How to Read Paint Labels

Learning to read paint labels will help you to figure out the opacity of the colour, what pigments were used to make the particular colour, and its lightfastness and permanence.

Below is an example of a label that is found on a tube of Winsor & Newton watercolour paint. The essential information can be found on most brands and lines of paint in various locations on the packaging.

Opacity is rating uses squares on the labels. A fully black square means the paint is opaque. This colour used on it’s own will never be transparent. It will always block out what is underneath it. You’d have to dilute the colour with a lot of medium in order for it to become transparent.
A square with a black triangle and a clear triangle is semi-opaque. These colours will block out most of what is underneath. You’d still have to dilute the colour with medium in order for it to become totally transparent.
A clear square with a diagonal line through it means the colour is semi-transparent. Some paint companies do not distinguish between semi-opaque and semi-transparent. These colours are more transparent than semi-opaque but they still have some coverage abilities.
A clear square means the colour is completely transparent. You will never be able to get the colour to completely cover and block out what’s underneath. You’d have to add an opaque colour to it in order for it to become more opaque, such as titanium white.

Pigment codes are a game-changer. Learning how to distinguish pigment codes will allow you to mix your own colours using a limited palette.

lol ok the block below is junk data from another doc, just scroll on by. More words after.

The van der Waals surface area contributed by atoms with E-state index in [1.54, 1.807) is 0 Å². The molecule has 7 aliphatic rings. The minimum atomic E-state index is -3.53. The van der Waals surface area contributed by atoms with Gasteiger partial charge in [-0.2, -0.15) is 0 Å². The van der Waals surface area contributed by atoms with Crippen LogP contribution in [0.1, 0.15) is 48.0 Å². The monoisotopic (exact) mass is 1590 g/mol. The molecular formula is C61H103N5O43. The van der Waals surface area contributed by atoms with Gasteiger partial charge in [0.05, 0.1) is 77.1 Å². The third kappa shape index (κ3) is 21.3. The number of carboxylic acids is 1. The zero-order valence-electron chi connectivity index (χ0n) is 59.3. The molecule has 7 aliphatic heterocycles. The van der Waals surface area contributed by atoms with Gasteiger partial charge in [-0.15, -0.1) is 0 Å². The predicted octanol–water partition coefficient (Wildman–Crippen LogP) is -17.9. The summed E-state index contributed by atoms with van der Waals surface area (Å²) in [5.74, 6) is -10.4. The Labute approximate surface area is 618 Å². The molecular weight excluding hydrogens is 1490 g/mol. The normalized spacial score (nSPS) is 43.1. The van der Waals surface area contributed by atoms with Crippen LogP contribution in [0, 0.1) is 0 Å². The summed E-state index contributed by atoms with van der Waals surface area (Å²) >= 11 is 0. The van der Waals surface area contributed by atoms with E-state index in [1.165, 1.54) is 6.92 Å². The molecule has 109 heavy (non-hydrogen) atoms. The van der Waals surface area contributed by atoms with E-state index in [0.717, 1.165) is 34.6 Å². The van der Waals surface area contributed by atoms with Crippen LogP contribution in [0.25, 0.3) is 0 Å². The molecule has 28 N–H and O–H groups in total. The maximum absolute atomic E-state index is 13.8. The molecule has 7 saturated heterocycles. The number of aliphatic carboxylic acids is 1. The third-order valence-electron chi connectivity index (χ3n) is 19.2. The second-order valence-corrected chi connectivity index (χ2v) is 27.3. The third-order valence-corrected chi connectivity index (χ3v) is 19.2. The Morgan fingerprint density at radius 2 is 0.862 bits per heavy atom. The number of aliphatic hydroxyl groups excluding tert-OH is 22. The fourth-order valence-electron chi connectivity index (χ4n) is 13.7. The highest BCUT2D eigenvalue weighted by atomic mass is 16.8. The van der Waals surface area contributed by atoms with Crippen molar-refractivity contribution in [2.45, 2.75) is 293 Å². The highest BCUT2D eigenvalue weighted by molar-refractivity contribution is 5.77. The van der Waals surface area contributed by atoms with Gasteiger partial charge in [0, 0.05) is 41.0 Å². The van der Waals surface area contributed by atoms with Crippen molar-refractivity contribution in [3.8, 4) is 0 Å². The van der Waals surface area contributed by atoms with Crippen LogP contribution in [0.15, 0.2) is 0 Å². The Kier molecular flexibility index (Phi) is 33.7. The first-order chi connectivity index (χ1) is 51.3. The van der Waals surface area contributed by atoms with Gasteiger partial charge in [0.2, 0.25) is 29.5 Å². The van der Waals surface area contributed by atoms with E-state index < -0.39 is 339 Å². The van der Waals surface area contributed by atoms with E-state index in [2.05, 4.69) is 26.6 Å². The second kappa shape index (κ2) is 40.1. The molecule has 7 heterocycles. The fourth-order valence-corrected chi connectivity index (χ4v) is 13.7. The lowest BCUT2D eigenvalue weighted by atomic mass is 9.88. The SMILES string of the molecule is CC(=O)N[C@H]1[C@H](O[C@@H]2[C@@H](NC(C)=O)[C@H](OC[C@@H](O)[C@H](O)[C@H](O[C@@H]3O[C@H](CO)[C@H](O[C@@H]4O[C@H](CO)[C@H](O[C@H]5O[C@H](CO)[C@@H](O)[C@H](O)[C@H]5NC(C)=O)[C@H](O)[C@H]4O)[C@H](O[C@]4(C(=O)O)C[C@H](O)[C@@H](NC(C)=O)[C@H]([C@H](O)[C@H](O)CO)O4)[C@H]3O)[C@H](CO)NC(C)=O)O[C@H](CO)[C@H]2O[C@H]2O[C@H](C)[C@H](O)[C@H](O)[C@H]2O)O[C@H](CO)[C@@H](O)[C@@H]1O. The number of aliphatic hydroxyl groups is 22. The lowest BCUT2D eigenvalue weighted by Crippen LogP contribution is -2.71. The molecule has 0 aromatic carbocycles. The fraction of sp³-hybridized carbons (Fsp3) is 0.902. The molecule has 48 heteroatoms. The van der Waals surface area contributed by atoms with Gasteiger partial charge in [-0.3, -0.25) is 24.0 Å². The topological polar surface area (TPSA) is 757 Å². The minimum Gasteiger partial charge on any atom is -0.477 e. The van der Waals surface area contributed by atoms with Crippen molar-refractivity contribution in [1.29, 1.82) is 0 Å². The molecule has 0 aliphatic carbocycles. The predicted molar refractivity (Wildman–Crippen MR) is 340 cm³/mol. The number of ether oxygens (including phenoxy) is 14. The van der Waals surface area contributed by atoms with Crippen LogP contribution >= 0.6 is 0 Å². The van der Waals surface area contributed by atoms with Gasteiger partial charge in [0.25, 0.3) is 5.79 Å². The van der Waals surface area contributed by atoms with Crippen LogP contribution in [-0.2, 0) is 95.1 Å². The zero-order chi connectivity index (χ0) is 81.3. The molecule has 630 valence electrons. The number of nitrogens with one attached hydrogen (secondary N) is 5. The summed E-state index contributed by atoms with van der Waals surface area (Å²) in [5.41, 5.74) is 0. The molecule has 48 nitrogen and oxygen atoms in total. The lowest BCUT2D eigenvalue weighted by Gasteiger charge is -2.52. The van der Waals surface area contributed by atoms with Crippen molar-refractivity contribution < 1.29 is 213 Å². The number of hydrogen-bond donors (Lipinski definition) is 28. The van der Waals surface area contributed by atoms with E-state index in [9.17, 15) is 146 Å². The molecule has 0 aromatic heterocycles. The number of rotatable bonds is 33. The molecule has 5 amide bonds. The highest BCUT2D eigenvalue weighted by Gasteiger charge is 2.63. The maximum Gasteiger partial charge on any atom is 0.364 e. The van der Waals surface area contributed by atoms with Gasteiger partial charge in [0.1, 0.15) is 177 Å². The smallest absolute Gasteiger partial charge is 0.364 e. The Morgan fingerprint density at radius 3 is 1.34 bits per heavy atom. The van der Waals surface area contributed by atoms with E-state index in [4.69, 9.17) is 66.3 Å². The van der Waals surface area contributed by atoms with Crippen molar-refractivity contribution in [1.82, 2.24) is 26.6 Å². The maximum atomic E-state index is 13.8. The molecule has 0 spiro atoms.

PB = Blue pigment
PG = Green pigment
PR = Red pigment
PV = Violet pigment
PY = Yellow pigment
PO = Orange pigment
PW = White pigment
PBR = Brown pigment
PBK = Black pigment
For example: PB29 is ultramarine blue. And PW6 is titanium white. When they are mixed together you get a lighter ultramarine blue. A tube of paint will read PB29,PW6. This paint colour combination is available in the Golden Heavy Body line as Light Ultramarine Blue. Whereas the same combination of colours would also give you Light Blue Violet or Cobalt Blue Hue in the Liquitex Soft Body line. The amounts of each pigment gives you the different resulting colours. So in effect, you’d only need Ultramarine Blue and Titanium White to make the various blue shades as mentioned above.
There is a handy paint mixer app that’s available on the Golden site. Knowing what pigment combinations make these colours will help you create them no matter what medium of paint you use:

Lightfastness and Permanence are the last key parts of a paint label. Basically these two types of ratings measure the same thing. How fast the colours will fade or change colour over time.
For lightfastness the ratings are as follows:
Degree I: High resistance to light
Degree II: Medium resistance to light
Degree III: The colour fades easily, and is not to be used outdoors.
Some manufacturers use the permanence system instead:
AA: Extremely permanent
A: Permanent
B: Moderately permanent
C: Fades easily

We hope this helps you pick out the paints you need!

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